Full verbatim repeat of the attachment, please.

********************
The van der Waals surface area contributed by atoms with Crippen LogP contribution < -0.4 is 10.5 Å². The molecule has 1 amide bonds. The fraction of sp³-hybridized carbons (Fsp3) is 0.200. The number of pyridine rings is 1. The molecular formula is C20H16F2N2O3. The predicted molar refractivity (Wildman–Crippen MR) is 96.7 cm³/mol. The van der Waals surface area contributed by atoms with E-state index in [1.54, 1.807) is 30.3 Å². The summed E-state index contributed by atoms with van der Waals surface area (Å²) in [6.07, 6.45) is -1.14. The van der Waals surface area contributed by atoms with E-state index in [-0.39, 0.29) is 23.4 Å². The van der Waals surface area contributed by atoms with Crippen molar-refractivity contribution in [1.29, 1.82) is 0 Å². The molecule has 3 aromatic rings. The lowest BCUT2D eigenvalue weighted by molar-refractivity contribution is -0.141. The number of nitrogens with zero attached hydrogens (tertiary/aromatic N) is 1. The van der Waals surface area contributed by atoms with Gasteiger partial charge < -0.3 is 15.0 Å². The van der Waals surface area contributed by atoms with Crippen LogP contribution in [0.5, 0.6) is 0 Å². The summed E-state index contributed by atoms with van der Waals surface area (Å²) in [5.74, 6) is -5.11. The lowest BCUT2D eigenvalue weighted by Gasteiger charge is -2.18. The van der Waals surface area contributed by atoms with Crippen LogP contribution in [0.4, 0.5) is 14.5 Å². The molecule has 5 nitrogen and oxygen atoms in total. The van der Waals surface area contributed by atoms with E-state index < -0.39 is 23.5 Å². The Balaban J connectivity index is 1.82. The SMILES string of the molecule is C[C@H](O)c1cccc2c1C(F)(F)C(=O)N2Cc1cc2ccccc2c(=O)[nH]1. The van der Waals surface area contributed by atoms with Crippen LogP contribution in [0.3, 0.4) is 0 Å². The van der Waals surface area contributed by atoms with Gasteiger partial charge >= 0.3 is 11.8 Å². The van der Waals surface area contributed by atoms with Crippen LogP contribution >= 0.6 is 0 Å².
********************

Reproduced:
The van der Waals surface area contributed by atoms with Crippen LogP contribution < -0.4 is 10.5 Å². The molecule has 1 amide bonds. The fraction of sp³-hybridized carbons (Fsp3) is 0.200. The number of pyridine rings is 1. The molecular formula is C20H16F2N2O3. The predicted molar refractivity (Wildman–Crippen MR) is 96.7 cm³/mol. The van der Waals surface area contributed by atoms with E-state index in [1.54, 1.807) is 30.3 Å². The summed E-state index contributed by atoms with van der Waals surface area (Å²) in [6.07, 6.45) is -1.14. The van der Waals surface area contributed by atoms with E-state index in [-0.39, 0.29) is 23.4 Å². The van der Waals surface area contributed by atoms with Crippen molar-refractivity contribution in [1.29, 1.82) is 0 Å². The molecule has 3 aromatic rings. The lowest BCUT2D eigenvalue weighted by molar-refractivity contribution is -0.141. The number of nitrogens with zero attached hydrogens (tertiary/aromatic N) is 1. The van der Waals surface area contributed by atoms with Gasteiger partial charge < -0.3 is 15.0 Å². The van der Waals surface area contributed by atoms with Crippen LogP contribution in [0.5, 0.6) is 0 Å². The summed E-state index contributed by atoms with van der Waals surface area (Å²) in [5.74, 6) is -5.11. The lowest BCUT2D eigenvalue weighted by Gasteiger charge is -2.18. The van der Waals surface area contributed by atoms with Crippen LogP contribution in [0.4, 0.5) is 14.5 Å². The molecule has 5 nitrogen and oxygen atoms in total. The van der Waals surface area contributed by atoms with E-state index < -0.39 is 23.5 Å². The Balaban J connectivity index is 1.82. The SMILES string of the molecule is C[C@H](O)c1cccc2c1C(F)(F)C(=O)N2Cc1cc2ccccc2c(=O)[nH]1. The van der Waals surface area contributed by atoms with Crippen LogP contribution in [0.3, 0.4) is 0 Å². The van der Waals surface area contributed by atoms with Gasteiger partial charge >= 0.3 is 11.8 Å². The van der Waals surface area contributed by atoms with Crippen LogP contribution >= 0.6 is 0 Å².